Collaborative working in GP practices, including new arrangements with physiotherapists working alongside GPs, needs ‘buy in’ from local commissioners, providers and health authorities which can be difficult to achieve, says a report by the Royal College of General Practitioners.
CSP policy chief Rachel Newton: the lion's share of NHS funding is still going to acute care
The college has serious concerns about the ability of legislation to deliver the change needed so that multi-disciplinary teams can operate effectively in primary care.
‘Longstanding issues must be resolved, with legislation and funding levels built around the aspirations of GPs and the wider health service to provide long-term collaborative care that patients need,’ it says.
The CSP’s head of policy Rachel Newton said the college was ‘absolutely right’ that successfully redesigning primary care depends on proper funding. ‘The proportion of health funding spent on primary care is out of balance, with the lion’s share continuing to go to the acute sector,’ she said.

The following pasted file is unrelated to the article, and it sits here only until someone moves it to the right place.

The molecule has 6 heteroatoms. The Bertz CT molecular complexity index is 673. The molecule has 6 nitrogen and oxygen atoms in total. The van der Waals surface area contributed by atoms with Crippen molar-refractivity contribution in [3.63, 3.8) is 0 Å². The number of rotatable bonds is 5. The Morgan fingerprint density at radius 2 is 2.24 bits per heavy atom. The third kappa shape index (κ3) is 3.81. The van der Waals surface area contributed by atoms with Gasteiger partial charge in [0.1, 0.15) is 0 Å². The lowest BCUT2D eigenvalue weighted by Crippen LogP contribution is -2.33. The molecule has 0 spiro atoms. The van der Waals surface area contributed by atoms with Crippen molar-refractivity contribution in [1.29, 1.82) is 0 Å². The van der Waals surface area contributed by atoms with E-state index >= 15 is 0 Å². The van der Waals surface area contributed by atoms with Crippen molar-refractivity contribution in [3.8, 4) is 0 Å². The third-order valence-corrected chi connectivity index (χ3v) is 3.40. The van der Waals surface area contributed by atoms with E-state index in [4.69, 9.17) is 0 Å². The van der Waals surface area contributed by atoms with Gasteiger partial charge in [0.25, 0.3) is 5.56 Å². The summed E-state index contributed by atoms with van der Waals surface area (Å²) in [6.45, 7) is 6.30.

The report points out that many patients seen in general practice have multiple co-existing conditions. To give these patients the care they need, the NHS must move away from the management of single conditions.
‘This requires concurrent and integrated treatment by a number of different disciplines, with the GP as the expert medical generalist at the centre of the process,’ it says.
One way to deliver integrated care, according to the report, is to create a new organisation with joint working at its core. The new organisation would operate alongside ‘traditionally provided services’ so that barriers to integrated working would be ‘designed out’.
Ms Newton added: ‘Vitally important too is investment of time – which also means money – to develop new roles, redesign services, train the workforce and build partnerships across sectors.’
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